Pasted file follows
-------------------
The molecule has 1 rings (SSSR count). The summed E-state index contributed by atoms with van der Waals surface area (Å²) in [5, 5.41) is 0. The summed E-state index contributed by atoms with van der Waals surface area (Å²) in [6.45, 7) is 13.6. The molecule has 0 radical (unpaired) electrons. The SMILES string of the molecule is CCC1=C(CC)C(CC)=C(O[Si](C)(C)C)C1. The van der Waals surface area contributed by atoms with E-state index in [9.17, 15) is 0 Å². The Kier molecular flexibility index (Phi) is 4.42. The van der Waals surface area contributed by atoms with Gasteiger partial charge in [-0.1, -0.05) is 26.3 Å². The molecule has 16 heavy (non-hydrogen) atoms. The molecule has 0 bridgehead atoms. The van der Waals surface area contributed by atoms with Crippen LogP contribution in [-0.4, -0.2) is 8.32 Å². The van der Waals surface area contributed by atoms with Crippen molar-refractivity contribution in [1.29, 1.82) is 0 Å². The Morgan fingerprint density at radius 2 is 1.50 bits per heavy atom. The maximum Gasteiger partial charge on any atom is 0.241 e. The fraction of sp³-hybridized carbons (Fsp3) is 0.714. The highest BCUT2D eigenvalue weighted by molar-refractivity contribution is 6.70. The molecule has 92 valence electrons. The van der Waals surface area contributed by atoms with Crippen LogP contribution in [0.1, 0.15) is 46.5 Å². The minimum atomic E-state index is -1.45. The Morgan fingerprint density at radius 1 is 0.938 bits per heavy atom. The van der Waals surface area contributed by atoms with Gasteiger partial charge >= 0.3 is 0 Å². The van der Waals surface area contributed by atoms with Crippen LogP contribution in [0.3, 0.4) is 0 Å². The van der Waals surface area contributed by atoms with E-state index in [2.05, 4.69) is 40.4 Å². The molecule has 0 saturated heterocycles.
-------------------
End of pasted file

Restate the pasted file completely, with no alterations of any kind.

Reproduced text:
The molecule has 1 rings (SSSR count). The summed E-state index contributed by atoms with van der Waals surface area (Å²) in [5, 5.41) is 0. The summed E-state index contributed by atoms with van der Waals surface area (Å²) in [6.45, 7) is 13.6. The molecule has 0 radical (unpaired) electrons. The SMILES string of the molecule is CCC1=C(CC)C(CC)=C(O[Si](C)(C)C)C1. The van der Waals surface area contributed by atoms with E-state index in [9.17, 15) is 0 Å². The Kier molecular flexibility index (Phi) is 4.42. The van der Waals surface area contributed by atoms with Gasteiger partial charge in [-0.1, -0.05) is 26.3 Å². The molecule has 16 heavy (non-hydrogen) atoms. The molecule has 0 bridgehead atoms. The van der Waals surface area contributed by atoms with Crippen LogP contribution in [-0.4, -0.2) is 8.32 Å². The van der Waals surface area contributed by atoms with Crippen molar-refractivity contribution in [1.29, 1.82) is 0 Å². The Morgan fingerprint density at radius 2 is 1.50 bits per heavy atom. The maximum Gasteiger partial charge on any atom is 0.241 e. The fraction of sp³-hybridized carbons (Fsp3) is 0.714. The highest BCUT2D eigenvalue weighted by molar-refractivity contribution is 6.70. The molecule has 92 valence electrons. The van der Waals surface area contributed by atoms with Crippen LogP contribution in [0.1, 0.15) is 46.5 Å². The minimum atomic E-state index is -1.45. The Morgan fingerprint density at radius 1 is 0.938 bits per heavy atom. The van der Waals surface area contributed by atoms with Gasteiger partial charge >= 0.3 is 0 Å². The van der Waals surface area contributed by atoms with Crippen LogP contribution in [0.3, 0.4) is 0 Å². The van der Waals surface area contributed by atoms with E-state index in [2.05, 4.69) is 40.4 Å². The molecule has 0 saturated heterocycles.